Exclusive NHS England has scolded CCGs for offering incentives to GPs for cutting down the number of urgent cancer referrals they make.
The director of commissioning said that she has been in contact with the CCGs who were giving practices financial incentives to cut urgent cancer referrals to ease pressure on secondary care, as revealed by Pulse last week.
The Pulse investigation found that NHS North-East Lincolnshire CCG and NHS Lambeth CCG were offering financial incentives for practices to cut the number of referrals they made, which included urgent cancer referrals.
They were among nine overall who Pulse found were setting practices referrals targets in order to receive extra funding.
Following a media outcry, NHS England has contacted the CCGs involved to say that they must ensure that their incentives scheme should not affect cancer referrals.
Dame Barbara Hakin, national director for commissioning operations at NHS England, said: ‘The number of patients referred to hospital for urgent cancer checks is up by over 600,000 over the past five years, and we now want it to go up even more, so as to diagnose suspected cancers earlier.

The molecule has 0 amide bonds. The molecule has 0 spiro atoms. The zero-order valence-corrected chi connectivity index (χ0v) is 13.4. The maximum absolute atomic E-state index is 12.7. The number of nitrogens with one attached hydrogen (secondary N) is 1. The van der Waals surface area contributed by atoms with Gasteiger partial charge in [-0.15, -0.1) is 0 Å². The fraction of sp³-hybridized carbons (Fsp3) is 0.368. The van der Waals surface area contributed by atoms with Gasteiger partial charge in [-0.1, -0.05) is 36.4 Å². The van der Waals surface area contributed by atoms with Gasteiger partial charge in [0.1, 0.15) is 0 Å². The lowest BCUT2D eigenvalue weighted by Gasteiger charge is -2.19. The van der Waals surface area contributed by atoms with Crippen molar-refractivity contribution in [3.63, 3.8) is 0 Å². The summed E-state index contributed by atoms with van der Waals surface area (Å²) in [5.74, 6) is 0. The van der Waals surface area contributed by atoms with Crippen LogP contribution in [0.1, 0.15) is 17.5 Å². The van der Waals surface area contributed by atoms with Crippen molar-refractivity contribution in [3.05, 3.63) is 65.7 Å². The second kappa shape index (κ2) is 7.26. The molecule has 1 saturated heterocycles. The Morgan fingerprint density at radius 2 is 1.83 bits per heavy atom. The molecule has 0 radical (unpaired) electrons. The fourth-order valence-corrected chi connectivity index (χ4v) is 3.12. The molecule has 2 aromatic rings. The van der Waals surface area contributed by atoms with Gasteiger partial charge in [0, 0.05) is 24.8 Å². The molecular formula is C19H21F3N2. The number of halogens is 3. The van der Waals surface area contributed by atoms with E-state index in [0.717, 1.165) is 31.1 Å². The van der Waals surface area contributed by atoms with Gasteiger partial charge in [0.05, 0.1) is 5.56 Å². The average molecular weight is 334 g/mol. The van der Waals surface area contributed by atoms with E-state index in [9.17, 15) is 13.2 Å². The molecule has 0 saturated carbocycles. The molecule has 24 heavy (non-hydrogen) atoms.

‘NICE has set out evidence based guidelines for when patients should be referred, and no CCG incentive scheme should in anyway cut across that. We are in touch with each of the CCGs mentioned to ensure that this is very clearly communicated to all practices.’
The GPC said that many of these schemes could be ‘ethically questionable’ and Pulse revealed that the GMC looked into at least one of them to see if it is contrary to the guidance for doctors in Good Medical Practice.
Last week, shadow health secretary Heidi Alexander called for a national review of the CCG schemes.